What's the best way to end a war?
Sending more weapons to Ukraine isn't the answer
U.S. foreign policy is a place where logic goes to die.
Antony Blinken, the U.S. Secretary of State, said yesterday that the quickest way to end the Russia-Ukraine War is "to give Ukraine a strong hand on the battlefield," by which he meant more and more weaponry, including Bradley Infantry Fighting Vehicles and Patriot missile systems together with Challenger II tanks from Great Britain. Not surprisingly, then, the White House also hinted at yet another aid package for Ukraine, which may be announced "as soon as the end of this week."
Logic suggests the quickest way to end a war is to stop fighting. Announce a cease fire, negotiate, and find acceptable terms for an armistice or peace treaty. Stop the killing—stop the war.
Of course, the U.S. State Department is really a tiny branch of the Pentagon. It’s been that way for decades. The Pentagon budget, $858 billion for this year, is 14 times greater than the State Department’s at $60 billion. It often seems that a primary mission of the State Department is to market and sell U.S. weaponry overseas. Small wonder that Blinken sees more deadly weaponry in Ukraine as the answer to ending a catastrophic war.
In a way, Blinken’s blinkered thinking is typically American. What’s the quickest way to end a war on crime? A drug war? Or almost any other problem in America? Obviously, more guns, more security cameras, more metal detectors, more body armor, and so on. Think about our “solutions” to gun violence in schools, which include armored backpacks for eight-year-olds and semi-automatic pistols for teachers. Too many Americans look to guns as a “solution” to life’s problems; count Blinken among the gun-lovers, at least when it’s in the form of U.S. arms exports.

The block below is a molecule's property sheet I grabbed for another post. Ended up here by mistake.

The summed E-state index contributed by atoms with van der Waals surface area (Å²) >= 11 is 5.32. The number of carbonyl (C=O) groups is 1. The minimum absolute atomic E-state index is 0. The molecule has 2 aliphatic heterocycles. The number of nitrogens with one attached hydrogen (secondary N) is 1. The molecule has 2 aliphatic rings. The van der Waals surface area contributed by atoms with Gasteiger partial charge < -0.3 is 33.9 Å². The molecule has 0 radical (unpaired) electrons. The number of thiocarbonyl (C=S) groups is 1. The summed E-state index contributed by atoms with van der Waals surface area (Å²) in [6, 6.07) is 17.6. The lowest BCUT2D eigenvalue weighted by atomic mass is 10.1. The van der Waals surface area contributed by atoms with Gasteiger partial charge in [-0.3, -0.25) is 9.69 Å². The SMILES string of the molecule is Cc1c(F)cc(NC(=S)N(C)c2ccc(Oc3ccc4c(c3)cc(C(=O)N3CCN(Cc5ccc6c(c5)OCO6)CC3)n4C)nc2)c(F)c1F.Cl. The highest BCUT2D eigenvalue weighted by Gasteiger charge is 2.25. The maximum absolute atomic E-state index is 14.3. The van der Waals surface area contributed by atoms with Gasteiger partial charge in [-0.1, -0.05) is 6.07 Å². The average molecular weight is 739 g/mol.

While it’s true U.S. arms exports and aid may keep Ukraine from losing quickly, it’s highly unlikely these same weapons will help Ukraine to win quickly and decisively. Russia can and likely will match any escalation to this war, and at a cheaper price than the U.S. taxpayer is currently paying (now over $100 billion and rising).
Blinken’s bloodless language about war is also revealing. It’s all about giving Ukraine “a strong hand on the battlefield,” as if Ukraine and Russia are playing a polite game of poker. More weapons to Ukraine means more bloody death and destruction; attrition or even escalation is far more likely than a quick end in Ukraine’s favor.
Blinken probably knows this, but a large part of his intellectual training was spent at Harvard and Columbia Law, just as Jake Sullivan, his younger counterpart at the National Security Council, trained at Yale and Yale Law. These men aren’t stupid, they’re just narrowly trained and partisan functionaries willing to spout whatever the empire needs them to say in the cause of imperial hegemony.
And so U.S. lawyers continue to send guns and money to Ukraine, especially guns, while saying this is the best and quickest way for Ukraine to beat Putin and end the war with Russia. Logic, however, suggests more fighting and dying and a lack of decision for either side.
Best not confuse a "strong hand” with a dead man’s one.